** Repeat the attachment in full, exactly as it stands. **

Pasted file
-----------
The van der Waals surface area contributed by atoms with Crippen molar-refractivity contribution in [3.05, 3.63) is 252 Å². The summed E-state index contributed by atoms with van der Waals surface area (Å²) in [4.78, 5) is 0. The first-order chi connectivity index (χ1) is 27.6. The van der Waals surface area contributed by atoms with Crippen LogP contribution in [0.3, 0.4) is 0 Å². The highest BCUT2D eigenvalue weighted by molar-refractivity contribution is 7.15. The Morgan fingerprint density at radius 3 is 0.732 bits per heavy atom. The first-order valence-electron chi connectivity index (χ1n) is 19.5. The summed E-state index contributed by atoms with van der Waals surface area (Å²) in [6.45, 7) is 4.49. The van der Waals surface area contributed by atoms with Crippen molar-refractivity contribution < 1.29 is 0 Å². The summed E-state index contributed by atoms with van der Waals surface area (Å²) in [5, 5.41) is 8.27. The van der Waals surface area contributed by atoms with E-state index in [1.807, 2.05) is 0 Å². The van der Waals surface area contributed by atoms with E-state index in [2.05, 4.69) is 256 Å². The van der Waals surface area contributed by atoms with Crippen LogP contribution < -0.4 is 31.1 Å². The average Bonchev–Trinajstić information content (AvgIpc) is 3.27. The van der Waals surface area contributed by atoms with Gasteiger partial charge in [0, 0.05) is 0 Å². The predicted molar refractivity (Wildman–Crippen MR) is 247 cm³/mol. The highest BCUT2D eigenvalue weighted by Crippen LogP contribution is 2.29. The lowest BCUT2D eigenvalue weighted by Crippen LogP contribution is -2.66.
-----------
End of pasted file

The van der Waals surface area contributed by atoms with Crippen molar-refractivity contribution in [3.05, 3.63) is 252 Å². The summed E-state index contributed by atoms with van der Waals surface area (Å²) in [4.78, 5) is 0. The first-order chi connectivity index (χ1) is 27.6. The van der Waals surface area contributed by atoms with Crippen LogP contribution in [0.3, 0.4) is 0 Å². The highest BCUT2D eigenvalue weighted by molar-refractivity contribution is 7.15. The Morgan fingerprint density at radius 3 is 0.732 bits per heavy atom. The first-order valence-electron chi connectivity index (χ1n) is 19.5. The summed E-state index contributed by atoms with van der Waals surface area (Å²) in [6.45, 7) is 4.49. The van der Waals surface area contributed by atoms with Crippen molar-refractivity contribution < 1.29 is 0 Å². The summed E-state index contributed by atoms with van der Waals surface area (Å²) in [5, 5.41) is 8.27. The van der Waals surface area contributed by atoms with E-state index in [1.807, 2.05) is 0 Å². The van der Waals surface area contributed by atoms with E-state index in [2.05, 4.69) is 256 Å². The van der Waals surface area contributed by atoms with Crippen LogP contribution < -0.4 is 31.1 Å². The average Bonchev–Trinajstić information content (AvgIpc) is 3.27. The van der Waals surface area contributed by atoms with Gasteiger partial charge in [0, 0.05) is 0 Å². The predicted molar refractivity (Wildman–Crippen MR) is 247 cm³/mol. The highest BCUT2D eigenvalue weighted by Crippen LogP contribution is 2.29. The lowest BCUT2D eigenvalue weighted by Crippen LogP contribution is -2.66.